How is cirrhosis with Acute Kidney Injury diagnosed

What is the diagnostic work up and initial management of the patient with cirrhosis and AKI?

A trial of diuretic withdrawal, together with intravascular volume replacement should be done, as this can replenish the effective arterial blood volume.

The intravascular volume replacement can be blood if the patient is anemic or albumin at the dose of 1 g/kg of body weight up to a maximum of 100 g/day.

The work-up should consist of a full work-up, including blood cultures, chest x-ray, urine and sputum cultures, a diagnostic paracentesis to exclude SBP, and the swabbing of any possible skin sources of infection.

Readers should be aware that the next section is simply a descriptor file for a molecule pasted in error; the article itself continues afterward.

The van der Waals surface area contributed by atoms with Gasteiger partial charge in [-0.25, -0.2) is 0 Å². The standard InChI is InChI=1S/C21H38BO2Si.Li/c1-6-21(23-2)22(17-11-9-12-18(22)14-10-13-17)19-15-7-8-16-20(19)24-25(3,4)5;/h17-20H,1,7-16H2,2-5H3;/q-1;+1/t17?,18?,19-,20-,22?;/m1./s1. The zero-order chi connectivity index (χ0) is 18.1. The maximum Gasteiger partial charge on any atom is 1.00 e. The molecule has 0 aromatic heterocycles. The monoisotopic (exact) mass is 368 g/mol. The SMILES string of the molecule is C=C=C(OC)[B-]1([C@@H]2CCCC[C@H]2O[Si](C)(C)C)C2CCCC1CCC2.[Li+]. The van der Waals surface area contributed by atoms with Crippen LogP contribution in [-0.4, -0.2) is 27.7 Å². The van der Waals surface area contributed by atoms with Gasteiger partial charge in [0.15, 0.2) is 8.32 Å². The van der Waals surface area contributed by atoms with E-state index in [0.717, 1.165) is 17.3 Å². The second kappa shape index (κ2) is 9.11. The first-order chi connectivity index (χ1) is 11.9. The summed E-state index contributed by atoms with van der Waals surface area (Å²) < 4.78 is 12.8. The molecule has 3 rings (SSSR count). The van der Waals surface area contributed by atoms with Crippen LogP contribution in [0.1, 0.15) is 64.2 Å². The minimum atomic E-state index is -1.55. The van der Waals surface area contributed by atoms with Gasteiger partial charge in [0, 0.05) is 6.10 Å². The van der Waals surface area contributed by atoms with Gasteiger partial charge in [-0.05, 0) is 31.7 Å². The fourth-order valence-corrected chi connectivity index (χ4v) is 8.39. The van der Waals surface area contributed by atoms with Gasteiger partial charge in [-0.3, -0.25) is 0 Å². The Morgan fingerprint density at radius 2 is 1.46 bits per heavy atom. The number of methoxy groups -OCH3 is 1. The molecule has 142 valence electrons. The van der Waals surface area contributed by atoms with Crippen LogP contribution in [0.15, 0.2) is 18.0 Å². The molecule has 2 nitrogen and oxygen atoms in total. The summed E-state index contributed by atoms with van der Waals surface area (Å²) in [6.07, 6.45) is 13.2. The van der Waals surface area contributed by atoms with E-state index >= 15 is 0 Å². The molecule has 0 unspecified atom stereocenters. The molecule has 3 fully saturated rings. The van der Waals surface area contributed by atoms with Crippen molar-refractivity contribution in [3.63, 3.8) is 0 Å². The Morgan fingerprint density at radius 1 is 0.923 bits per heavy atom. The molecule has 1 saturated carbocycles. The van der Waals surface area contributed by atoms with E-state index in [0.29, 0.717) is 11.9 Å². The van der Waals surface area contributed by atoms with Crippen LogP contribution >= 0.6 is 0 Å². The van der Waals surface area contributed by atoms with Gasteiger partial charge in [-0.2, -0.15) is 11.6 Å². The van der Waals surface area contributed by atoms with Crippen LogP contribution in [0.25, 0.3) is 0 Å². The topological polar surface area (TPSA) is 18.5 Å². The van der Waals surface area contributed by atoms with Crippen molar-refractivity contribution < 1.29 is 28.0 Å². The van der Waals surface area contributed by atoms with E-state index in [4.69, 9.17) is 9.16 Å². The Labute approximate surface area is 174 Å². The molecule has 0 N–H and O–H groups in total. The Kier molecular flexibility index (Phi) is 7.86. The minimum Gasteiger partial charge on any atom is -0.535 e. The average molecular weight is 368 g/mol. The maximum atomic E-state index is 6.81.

The threshold for starting antibiotics should be low. In order to exclude parenchymal kidney disease, the urine should be examined for the presence of protein, blood, and casts.

An abdominal ultrasound should be performed to exclude small kidneys—indicative of parenchymal kidney disease—or structural abnormalities in the kidneys.

Postrenal obstruction is an extremely uncommon cause of AKI in cirrhosis, and bladder catheterization is usually not done to avoid instrumentation-induced infections.


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